Not right away. After his death in 1893, Tchaikovsky increasingly came under attack from modernists who found him full of fluff and bombast. Although Igor Stravinsky resuscitated Tchaikovsky's reputation, most modernists still had scant regard for him well into the latter half of the 20th century. ''As late as 25 years ago,'' according to Patrick McCreless, chairman of the Yale University music department, ''virtually no one in the music-scholarly community was interested in Tchaikovsky. But things have changed radically.''

    Walter Frisch, a Columbia music professor, personifies the shift. ''If you'd asked me 20 years ago, I might have joined the bandwagon that said he's just bad Beethoven or bad Verdi, that he's too sentimental or pretty, that he's not complex. But that's applying standards developed for other music. He's just not an adherent of the Beethoven model.''

    COMPOSITION AND APPEAL Tchaikovsky himself copped to a fundamental inability to master some compositional forms. With much of modern composition prizing rigorous formality, even atonality, the whimsy and melodic emphasis of Tchaikovsky was bound to take some hits. As Babbitt puts it: ''It is often said that his music lacks the structure of textbook form. His pieces are mostly studied as orchestral niceties. That's all.''

    But you can't keep a good tunesmith down. Enter postmodernism. ''Today, there is a continuing modernist group that takes issue with him as a composer who they say can't command a grammar of music composition that transcends the imposition of a story line,'' Botstein says. ''But most of this is snobbery. All great art is complex, even when it appears simple.''

    So Tchaikovsky is more than treacly and twee? ''You can make the mistake of mistrusting pleasure,'' Frisch says. ''There's a school that concludes, 'If it's popular, how good can it be?' The postmodern view is more inclusive. It's the same problem as those who value Schoenberg and discount Samuel Barber because his work wasn't on the trajectory of modernism. But today, you don't have to be ashamed of loving Barber's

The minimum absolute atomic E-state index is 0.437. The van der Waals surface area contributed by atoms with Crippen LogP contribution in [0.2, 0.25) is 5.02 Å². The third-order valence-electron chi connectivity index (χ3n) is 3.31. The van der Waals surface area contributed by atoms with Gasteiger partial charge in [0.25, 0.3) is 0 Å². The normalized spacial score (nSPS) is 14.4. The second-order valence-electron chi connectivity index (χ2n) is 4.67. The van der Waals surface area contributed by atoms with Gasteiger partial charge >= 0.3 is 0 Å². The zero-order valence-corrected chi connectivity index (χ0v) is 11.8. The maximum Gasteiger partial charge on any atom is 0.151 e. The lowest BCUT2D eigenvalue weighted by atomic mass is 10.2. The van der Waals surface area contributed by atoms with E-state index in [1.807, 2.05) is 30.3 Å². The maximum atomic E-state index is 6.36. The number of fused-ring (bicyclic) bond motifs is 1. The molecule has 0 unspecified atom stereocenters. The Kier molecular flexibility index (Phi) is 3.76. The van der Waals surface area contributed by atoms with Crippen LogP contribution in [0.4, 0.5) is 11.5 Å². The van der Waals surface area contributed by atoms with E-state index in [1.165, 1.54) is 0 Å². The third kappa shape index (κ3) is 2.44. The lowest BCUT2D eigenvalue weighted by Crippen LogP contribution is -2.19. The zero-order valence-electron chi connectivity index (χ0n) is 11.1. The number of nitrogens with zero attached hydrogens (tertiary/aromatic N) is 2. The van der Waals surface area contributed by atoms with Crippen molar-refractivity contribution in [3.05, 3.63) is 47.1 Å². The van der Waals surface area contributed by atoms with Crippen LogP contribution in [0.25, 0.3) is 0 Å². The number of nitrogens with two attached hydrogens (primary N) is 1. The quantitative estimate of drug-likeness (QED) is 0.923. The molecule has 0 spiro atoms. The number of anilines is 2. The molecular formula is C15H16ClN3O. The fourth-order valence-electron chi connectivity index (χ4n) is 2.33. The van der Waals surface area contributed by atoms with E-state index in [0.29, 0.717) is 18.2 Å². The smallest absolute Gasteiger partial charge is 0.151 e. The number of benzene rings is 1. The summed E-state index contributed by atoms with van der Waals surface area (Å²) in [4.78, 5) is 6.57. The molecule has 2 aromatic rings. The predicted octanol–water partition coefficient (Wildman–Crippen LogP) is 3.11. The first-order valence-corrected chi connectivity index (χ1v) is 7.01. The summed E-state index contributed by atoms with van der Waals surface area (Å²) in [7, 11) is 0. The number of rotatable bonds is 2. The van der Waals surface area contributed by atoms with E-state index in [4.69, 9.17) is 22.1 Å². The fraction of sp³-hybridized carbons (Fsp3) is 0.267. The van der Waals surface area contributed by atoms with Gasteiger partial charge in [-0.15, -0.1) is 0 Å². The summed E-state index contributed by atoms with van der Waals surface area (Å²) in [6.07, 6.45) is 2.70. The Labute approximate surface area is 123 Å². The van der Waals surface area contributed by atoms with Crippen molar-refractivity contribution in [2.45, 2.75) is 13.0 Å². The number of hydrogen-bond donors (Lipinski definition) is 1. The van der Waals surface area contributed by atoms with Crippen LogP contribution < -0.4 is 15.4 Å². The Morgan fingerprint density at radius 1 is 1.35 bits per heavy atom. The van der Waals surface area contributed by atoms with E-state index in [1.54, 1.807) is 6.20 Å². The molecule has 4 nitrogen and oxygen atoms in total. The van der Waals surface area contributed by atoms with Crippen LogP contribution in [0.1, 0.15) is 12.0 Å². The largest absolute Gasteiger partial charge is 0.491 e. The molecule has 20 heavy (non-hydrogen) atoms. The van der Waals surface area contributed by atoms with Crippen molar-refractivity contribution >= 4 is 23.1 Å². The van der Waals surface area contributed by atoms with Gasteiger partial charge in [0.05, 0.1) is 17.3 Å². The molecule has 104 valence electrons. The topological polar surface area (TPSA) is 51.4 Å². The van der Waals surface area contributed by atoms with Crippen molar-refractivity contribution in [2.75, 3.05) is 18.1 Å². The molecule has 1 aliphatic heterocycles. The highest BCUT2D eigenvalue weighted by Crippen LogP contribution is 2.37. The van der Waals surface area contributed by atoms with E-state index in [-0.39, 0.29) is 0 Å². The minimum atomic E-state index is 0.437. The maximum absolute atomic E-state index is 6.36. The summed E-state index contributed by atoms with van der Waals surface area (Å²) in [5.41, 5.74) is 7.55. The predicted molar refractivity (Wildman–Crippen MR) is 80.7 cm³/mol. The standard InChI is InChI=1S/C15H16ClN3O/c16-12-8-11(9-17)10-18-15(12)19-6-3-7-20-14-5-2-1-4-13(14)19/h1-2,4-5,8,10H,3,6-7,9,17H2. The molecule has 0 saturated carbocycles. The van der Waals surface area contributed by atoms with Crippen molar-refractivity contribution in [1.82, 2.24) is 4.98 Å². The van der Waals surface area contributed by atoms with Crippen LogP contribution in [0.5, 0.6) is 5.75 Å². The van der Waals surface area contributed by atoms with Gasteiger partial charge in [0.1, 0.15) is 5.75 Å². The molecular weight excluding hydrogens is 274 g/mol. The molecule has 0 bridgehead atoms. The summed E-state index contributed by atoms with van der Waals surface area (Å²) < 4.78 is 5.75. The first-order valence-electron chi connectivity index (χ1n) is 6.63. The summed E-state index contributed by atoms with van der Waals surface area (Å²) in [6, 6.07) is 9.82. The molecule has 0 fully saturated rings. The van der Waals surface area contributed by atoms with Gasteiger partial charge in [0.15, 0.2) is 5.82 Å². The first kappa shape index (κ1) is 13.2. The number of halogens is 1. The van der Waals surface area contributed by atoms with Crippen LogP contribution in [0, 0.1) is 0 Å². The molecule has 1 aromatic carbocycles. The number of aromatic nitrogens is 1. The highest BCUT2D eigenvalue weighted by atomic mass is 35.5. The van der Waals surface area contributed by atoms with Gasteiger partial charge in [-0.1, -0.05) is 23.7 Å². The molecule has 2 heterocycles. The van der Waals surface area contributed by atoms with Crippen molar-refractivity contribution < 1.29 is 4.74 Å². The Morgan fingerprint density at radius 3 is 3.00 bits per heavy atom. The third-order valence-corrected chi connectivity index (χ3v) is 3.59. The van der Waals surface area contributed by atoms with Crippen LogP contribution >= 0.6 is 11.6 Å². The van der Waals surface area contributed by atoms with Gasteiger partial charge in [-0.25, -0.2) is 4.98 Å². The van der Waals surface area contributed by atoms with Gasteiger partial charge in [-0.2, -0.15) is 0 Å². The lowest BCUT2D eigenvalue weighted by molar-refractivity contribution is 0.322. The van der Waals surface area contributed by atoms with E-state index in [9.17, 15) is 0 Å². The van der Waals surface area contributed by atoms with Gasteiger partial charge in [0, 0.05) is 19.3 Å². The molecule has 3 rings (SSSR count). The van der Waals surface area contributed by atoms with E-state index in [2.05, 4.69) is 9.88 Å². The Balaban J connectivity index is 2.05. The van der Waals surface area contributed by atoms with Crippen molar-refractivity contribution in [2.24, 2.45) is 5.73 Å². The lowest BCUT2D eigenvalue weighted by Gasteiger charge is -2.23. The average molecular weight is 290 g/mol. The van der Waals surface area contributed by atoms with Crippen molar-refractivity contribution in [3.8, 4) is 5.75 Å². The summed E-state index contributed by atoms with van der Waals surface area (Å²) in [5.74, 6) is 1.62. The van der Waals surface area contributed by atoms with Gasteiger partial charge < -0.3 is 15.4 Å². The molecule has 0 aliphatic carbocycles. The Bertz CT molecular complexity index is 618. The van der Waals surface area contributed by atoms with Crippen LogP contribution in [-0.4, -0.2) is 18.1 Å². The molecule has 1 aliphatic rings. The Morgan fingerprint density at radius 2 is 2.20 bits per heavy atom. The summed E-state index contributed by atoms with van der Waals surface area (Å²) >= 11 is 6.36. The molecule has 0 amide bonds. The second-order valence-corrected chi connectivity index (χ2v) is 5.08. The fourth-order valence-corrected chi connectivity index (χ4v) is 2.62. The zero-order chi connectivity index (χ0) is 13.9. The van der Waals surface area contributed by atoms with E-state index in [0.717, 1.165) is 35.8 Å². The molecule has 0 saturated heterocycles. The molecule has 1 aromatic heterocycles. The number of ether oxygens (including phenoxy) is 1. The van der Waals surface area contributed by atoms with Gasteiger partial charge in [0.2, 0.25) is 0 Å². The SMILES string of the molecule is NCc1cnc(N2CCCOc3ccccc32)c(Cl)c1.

'Adagio for Strings.''' The young Einhorn remains unconvinced: ''If Tchaikovsky is the 'new black,' then serious music is in worse trouble than I feared.''

     From 'Tchaikovsky: A Life Reconsidered,' by Alexander Poznansky, included in 'Tchaikovsky and His World' (1998)

    ''For most of our century Tchaikovsky was portrayed as a sort of fictionalized figure, an embodiment of romantic grief and turbid eroticism supposed by many to have committed suicide as a logical end to his sexual lifestyle. . . . Recent studies suggest that, given Russian social attitudes, sexual mores and criminal practice in the late 19th century, as well as Tchaikovsky's elevated social standing and the generally sympathetic attitude toward homosexuality in court circles and the imperial family, any scandal or repression involving the composer was most improbable. . . . An inquiry into the personality of any great artist is imperative if we would deepen and enrich our appreciation of his or her achievement, for it allows us to respond in a more complex and powerful way to the emotional and psychological issues involved in the creative process and in their artistic resolution. In the case of Tchaikovsky, his inner longings, which we cannot fully comprehend without studying the realities of his life, had a bearing on the striking and peculiar emotional poignancy of his music, which today is either extolled or else berated as sentimentalism. In the end, such inquiry will enable us constructively to reconsider the whole set of musicological cliches about Tchaikovsky, and perhaps even reconsider his status in art's pantheon, as well as the relevance of his work to our present-day cultural and spiritual concerns.''

    Dirk Olin is national editor at The American Lawyer.

    Copyright The New York Times Company